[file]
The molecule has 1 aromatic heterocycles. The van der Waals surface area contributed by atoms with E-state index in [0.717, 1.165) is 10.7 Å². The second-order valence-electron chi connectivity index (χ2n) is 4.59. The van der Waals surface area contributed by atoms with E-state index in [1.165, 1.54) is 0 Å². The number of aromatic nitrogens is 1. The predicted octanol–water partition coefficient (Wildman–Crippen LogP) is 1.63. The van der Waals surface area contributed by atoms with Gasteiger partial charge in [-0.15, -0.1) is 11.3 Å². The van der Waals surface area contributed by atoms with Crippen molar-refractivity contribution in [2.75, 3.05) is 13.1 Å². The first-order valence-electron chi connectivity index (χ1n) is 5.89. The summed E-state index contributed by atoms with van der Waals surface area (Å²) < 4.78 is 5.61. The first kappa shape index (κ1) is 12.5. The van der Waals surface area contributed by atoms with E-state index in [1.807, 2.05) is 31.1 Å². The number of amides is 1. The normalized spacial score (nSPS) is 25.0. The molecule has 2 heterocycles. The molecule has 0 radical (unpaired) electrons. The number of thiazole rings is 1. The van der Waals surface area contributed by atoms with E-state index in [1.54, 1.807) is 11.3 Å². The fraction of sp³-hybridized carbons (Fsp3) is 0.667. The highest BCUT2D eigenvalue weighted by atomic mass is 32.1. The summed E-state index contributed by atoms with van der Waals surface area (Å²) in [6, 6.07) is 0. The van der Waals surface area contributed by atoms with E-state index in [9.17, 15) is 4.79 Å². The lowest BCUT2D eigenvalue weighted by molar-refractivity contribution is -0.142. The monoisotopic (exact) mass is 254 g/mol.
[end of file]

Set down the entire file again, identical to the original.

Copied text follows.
The molecule has 1 aromatic heterocycles. The van der Waals surface area contributed by atoms with E-state index in [0.717, 1.165) is 10.7 Å². The second-order valence-electron chi connectivity index (χ2n) is 4.59. The van der Waals surface area contributed by atoms with E-state index in [1.165, 1.54) is 0 Å². The number of aromatic nitrogens is 1. The predicted octanol–water partition coefficient (Wildman–Crippen LogP) is 1.63. The van der Waals surface area contributed by atoms with Gasteiger partial charge in [-0.15, -0.1) is 11.3 Å². The van der Waals surface area contributed by atoms with Crippen molar-refractivity contribution in [2.75, 3.05) is 13.1 Å². The first-order valence-electron chi connectivity index (χ1n) is 5.89. The summed E-state index contributed by atoms with van der Waals surface area (Å²) < 4.78 is 5.61. The first kappa shape index (κ1) is 12.5. The van der Waals surface area contributed by atoms with E-state index in [1.807, 2.05) is 31.1 Å². The number of amides is 1. The normalized spacial score (nSPS) is 25.0. The molecule has 2 heterocycles. The molecule has 0 radical (unpaired) electrons. The number of thiazole rings is 1. The van der Waals surface area contributed by atoms with E-state index in [1.54, 1.807) is 11.3 Å². The fraction of sp³-hybridized carbons (Fsp3) is 0.667. The highest BCUT2D eigenvalue weighted by atomic mass is 32.1. The summed E-state index contributed by atoms with van der Waals surface area (Å²) in [6, 6.07) is 0. The van der Waals surface area contributed by atoms with E-state index in [9.17, 15) is 4.79 Å². The lowest BCUT2D eigenvalue weighted by molar-refractivity contribution is -0.142. The monoisotopic (exact) mass is 254 g/mol.